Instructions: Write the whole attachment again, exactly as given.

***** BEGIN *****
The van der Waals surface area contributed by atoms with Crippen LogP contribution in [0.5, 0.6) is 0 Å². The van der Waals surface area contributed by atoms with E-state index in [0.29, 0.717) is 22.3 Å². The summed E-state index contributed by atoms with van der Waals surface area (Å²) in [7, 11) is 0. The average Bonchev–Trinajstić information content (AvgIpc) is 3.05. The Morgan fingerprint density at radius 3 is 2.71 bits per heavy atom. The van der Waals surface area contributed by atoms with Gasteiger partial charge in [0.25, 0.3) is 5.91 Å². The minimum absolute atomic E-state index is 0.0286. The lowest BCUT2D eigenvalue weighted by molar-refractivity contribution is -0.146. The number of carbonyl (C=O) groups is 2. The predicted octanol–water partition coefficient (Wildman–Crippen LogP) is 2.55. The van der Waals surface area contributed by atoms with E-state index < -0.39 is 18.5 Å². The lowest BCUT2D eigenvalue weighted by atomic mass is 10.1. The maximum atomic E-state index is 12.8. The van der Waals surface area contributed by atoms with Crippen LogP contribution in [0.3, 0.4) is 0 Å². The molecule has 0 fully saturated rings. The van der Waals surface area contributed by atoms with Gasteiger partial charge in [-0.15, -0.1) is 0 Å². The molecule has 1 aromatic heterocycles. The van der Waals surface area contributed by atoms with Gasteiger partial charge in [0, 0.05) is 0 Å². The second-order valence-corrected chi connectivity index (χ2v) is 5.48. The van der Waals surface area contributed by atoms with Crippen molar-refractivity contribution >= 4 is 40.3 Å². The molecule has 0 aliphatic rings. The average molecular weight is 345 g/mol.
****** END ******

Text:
The van der Waals surface area contributed by atoms with Crippen LogP contribution in [0.5, 0.6) is 0 Å². The van der Waals surface area contributed by atoms with E-state index in [0.29, 0.717) is 22.3 Å². The summed E-state index contributed by atoms with van der Waals surface area (Å²) in [7, 11) is 0. The average Bonchev–Trinajstić information content (AvgIpc) is 3.05. The Morgan fingerprint density at radius 3 is 2.71 bits per heavy atom. The van der Waals surface area contributed by atoms with Gasteiger partial charge in [0.25, 0.3) is 5.91 Å². The minimum absolute atomic E-state index is 0.0286. The lowest BCUT2D eigenvalue weighted by molar-refractivity contribution is -0.146. The number of carbonyl (C=O) groups is 2. The predicted octanol–water partition coefficient (Wildman–Crippen LogP) is 2.55. The van der Waals surface area contributed by atoms with E-state index < -0.39 is 18.5 Å². The lowest BCUT2D eigenvalue weighted by atomic mass is 10.1. The maximum atomic E-state index is 12.8. The van der Waals surface area contributed by atoms with Crippen LogP contribution in [0.3, 0.4) is 0 Å². The molecule has 0 fully saturated rings. The van der Waals surface area contributed by atoms with Gasteiger partial charge in [-0.15, -0.1) is 0 Å². The molecule has 1 aromatic heterocycles. The van der Waals surface area contributed by atoms with Gasteiger partial charge in [0, 0.05) is 0 Å². The second-order valence-corrected chi connectivity index (χ2v) is 5.48. The van der Waals surface area contributed by atoms with Crippen molar-refractivity contribution >= 4 is 40.3 Å². The molecule has 0 aliphatic rings. The average molecular weight is 345 g/mol.